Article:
Those who have followed our story will understand the challenges our son faces. A theme I use is ‘a day in the life‘ to write about how he deals with such challenges. As his condition means that each day is like stating again for him and all memories need to be rebuilt from scratch, I have often though my theme would better reflect his health if I call it ‘a life in a day’.

This week is no different to others, but for the number of medical appointments he needed to attend.

Annual Flu jab, done! Annual health assessment, done, eye test and optical health check, done. These appointments have been planned for some weeks and entered onto his picture diary, allowing us to talk about each one in the extreme detail that our sons autistic mind demands. Gradually, the acceptance of the appointment became less of a fear and we were able to accomplish each one without too much issue.

That is except for the required appointment today. At our sons health assessment, we raised our concern about a ‘mole‘ that we believe has changed shape and texture. It is suspected from todays appointment that our son has developed a Melanoma. A biopsy is being appraised and we have to wait on the verdict. We believe we have caught it early but we also wonder how much more our son is going to have to endure.

In writing this blog post, I do so with a message to everyone who reads it. Please don’t neglect any aspect of your health that may be different. A new and continuous cough. A mole or spot that changes or weeps. Maybe even screening appointments. Eye tests, hearing tests. In our sons case we make sure he has regular check ups. He is unable to manage his health himself and we need to be aware of everything which may affect him. We also ensure our own health screening is up to date as our son depends upon ourselves and we need to remain fit and healthy. Are you in a similar situation? it is easy to put off these things, but even with the pandemic all around us, it is essential to spot illness early and have them dealt with.

As with our sons eye test this week when he had a seizure at the opticians, he also had a seizure as we were in the clinic investigating this melanoma, Our son and myself were supported on both occasions which is so helpful and tomorrow is a lazy day and an opportunity for him to spend quiet time processing all that has taken place this week.

A splash of colour …

… anywhere in the garden is such a welcome sight right now. All my bravado through the spring and summer over the amount of colour we have, comes crashing down when autumn arrives as flower after flower begins to fade and die. So few remain. But they are there and the geranium Rozanne, planted earlier in the year has grown well, establishing strong roots and now creeping so beautifully entwining itself throughout the borders. Flowers looking fresh and alive even through the torrential rain and buffeting winds.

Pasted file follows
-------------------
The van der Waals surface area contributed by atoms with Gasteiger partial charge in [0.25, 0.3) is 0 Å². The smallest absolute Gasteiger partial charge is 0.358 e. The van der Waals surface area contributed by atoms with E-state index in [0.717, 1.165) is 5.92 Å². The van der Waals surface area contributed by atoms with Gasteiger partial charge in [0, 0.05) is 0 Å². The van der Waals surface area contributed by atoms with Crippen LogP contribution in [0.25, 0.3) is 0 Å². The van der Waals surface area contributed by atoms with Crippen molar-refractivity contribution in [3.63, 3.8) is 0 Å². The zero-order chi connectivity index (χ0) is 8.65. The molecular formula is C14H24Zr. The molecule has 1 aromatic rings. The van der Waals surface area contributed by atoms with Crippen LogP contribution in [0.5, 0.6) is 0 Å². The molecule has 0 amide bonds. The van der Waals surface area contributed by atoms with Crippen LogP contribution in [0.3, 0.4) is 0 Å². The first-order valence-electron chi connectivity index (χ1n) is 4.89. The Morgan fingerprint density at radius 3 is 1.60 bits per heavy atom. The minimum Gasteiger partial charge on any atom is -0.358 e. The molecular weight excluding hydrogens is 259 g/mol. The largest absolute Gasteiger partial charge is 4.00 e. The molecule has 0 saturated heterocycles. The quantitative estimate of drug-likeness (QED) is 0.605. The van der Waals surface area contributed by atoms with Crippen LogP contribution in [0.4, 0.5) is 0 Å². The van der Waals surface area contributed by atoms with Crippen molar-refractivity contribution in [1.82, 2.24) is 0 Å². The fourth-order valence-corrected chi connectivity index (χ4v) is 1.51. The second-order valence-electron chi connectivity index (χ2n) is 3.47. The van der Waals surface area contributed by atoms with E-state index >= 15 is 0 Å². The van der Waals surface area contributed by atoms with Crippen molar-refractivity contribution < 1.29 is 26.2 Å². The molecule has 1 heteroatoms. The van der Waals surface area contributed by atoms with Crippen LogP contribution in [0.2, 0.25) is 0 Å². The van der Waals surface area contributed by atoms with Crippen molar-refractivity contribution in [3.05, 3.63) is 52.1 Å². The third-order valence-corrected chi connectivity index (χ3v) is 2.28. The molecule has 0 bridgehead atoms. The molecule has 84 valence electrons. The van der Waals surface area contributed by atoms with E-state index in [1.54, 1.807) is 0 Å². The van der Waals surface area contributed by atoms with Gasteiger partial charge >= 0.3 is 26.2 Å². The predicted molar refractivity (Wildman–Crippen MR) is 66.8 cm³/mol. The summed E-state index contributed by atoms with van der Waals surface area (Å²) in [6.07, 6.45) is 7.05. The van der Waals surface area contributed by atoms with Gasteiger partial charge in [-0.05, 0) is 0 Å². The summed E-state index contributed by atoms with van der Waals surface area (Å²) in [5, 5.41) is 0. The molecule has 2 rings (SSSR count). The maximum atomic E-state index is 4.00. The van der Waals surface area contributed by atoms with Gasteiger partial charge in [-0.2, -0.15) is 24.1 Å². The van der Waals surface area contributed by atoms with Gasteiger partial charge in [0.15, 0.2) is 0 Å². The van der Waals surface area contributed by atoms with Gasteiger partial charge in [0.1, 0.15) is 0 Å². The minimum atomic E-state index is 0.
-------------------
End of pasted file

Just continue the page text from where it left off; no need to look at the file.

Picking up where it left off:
Heleborus Niger is another winter favourite. Commonly known as the Christmas Rose, its pure white flowers already opening, but will remain until well after Christmas.

Poor sunlight and shorter days work against many flowers, but if we look hard, and often underneath the evergreen leaves from those plants with evergreen foliage, the secret garden of winter colour can still be be found.

Oriental grasses, in our case this Pennisetum – Red Head is now fading. The purple feathery flowers which have been with us for some time, and the leaves are all fading. It is deciduous and eventually it will be cut down, but I will leave them as features as long as they remain architecturally striking with frosts and snow covering them. Sadly we do get a lot of rain and when the dead leaves become sodden and limp, they look far better cut back in readiness for next years growth.

Another day raking up fallen leaves. A job which I need to do to ensure the lawns are free from damaging sodden leaves that will just create die back if left. Those fallen on the borders are less of an issue as they will rot down and improve the soil but I need to ensure that any which lie there are not restricting light or air from early flowering bulbs and flowers which may suffer if left. Even here it is better to clear the leaves and reintroduce them to the boarder as well composted mulch and placed around the plants.

White Rabbit …

Tradition holds that the first words you should speak at the start of a new month is, “white rabbit, white rabbit, white rabbit” Do this, and you will have good luck and fortune all month. Or so they say. Of uncertain origins, it is felt that it is linked to farming as farmers will use it for a good harvest.

We always try and remember to do this, but more often than not, we forget! Instead, we do try to maintain a positive outlook throughout each month and eagerly look for opportunities for excitement and adventure. Those little things that will bring a smile to a troubled face and we can say to ourselves, ‘That’ll do’

Today’s garden has been a washout. Torrential rain throughout and howling winds. Leaves are falling all over in varying shades of yellow and brown. Two days of dry weather is all I need to get out with the lawn rake and collect them all. In truth, I need to do this daily now until all the leaves currently on the deciduous trees have fallen. Easier said than done, but I stand ready for that break in the weather.